After Bitter Senate Runoff, Georgia Republicans Will Pick a Candidate

Perdue signaled opposition to impeachment but later said that, while he doesn't know if President Obama has done anything to deserve impeachment, if the president did, Perdue would support it. Perdue told the Washington Post earlier this month that Republicans should focus on taking a majority of Senate seats, and his campaign spokesman told the Post that Perdue opposed impeachment. He later told a local TV station that, "I'm not up there, I don't have the facts, but right now, one thing I know is if he's violated his oath of office to a degree that's egregious enough to do that, I'll be involved in it, but right now my focus if I were to be elected, would be to get up there and do the things that I've talked to people about doing out here in the real world."

No reliable polling has been conducted in the runoff.

Prompted by none of the seven initial-round primary candidates surpassing 50 percent of the vote in May, the runoff has bought time for Democrat Michelle Nunn, a candidate who has raised Democratic hopes of taking a Senate seat in a deep-red GOP stronghold.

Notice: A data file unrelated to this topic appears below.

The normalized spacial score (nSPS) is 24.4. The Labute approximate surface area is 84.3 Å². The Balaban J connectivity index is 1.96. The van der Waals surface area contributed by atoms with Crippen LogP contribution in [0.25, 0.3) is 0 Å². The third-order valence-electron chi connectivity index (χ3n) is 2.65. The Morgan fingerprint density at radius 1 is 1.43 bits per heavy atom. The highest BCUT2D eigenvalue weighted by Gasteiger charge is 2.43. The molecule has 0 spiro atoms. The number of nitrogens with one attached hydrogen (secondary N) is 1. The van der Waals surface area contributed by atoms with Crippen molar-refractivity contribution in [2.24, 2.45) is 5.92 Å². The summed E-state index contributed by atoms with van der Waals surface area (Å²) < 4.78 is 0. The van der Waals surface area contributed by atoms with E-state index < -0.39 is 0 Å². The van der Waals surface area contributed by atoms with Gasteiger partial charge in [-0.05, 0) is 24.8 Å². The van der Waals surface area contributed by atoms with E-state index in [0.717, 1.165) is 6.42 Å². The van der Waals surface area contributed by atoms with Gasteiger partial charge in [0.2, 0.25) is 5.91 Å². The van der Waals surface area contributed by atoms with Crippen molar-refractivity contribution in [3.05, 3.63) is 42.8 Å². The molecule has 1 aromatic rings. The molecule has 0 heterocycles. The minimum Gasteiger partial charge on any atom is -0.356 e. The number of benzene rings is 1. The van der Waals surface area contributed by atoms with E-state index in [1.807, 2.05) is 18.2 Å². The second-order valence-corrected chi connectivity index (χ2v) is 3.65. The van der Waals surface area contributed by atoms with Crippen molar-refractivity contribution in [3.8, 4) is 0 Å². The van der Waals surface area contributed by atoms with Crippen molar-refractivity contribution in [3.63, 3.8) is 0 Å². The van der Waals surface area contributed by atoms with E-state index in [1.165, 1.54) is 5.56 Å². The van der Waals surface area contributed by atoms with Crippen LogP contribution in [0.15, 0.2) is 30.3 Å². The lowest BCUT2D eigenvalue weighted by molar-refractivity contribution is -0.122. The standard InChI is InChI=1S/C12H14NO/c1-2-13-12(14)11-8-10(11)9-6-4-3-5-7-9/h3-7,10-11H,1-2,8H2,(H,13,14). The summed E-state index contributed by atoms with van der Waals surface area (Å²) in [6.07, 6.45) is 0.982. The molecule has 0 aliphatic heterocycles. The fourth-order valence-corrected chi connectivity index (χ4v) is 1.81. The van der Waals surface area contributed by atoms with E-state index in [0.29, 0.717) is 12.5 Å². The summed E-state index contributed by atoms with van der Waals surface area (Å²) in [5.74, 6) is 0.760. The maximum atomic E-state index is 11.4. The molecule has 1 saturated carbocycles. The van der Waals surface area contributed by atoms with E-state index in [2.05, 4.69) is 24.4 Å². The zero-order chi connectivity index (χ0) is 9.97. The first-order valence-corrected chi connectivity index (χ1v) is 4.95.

The daughter of former Democratic Sen. Sam Nunn and the former CEO of President George H.W. Bush’s Points of Light Foundation, Nunn has faced questions about her stance on Obamacare (she supports modifications to it, won’t say whether she would have voted for it and has opposed repeal), but Nunn has largely avoided direct attacks from the Republican candidates running against each other.

Polling has shown a real possibility of Nunn winning in November: In early May, an Atlanta Journal-Constitution survey showed her beating Perdue by one percentage point (statistically even) and topping Kingston by 10 in prospective matchups.

Despite an electorate comprised of 41 percent minorities among active registered voters, no Democrat has won a statewide election in Georgia since Sen. Zell Miller in 2000, and no Democratic presidential candidate has come within 5 percentage points of winning Georgia since Bill Clinton carried it in 1992, eking out a win from George H.W. Bush by fewer than 1 percentage point. (Ross Perot collected 13.3 percent that year.)

After the runoff, the winner can be expected to ramp up attacks on Nunn. A conservative group, the Ending Spending PAC, reportedly bought air time last week to attack her with a round of ads.

“After the Republican primary run off, the joyride for Michelle Nunn will come to an abrupt end,” Georgia GOP spokesman Ryan Mahoney said.

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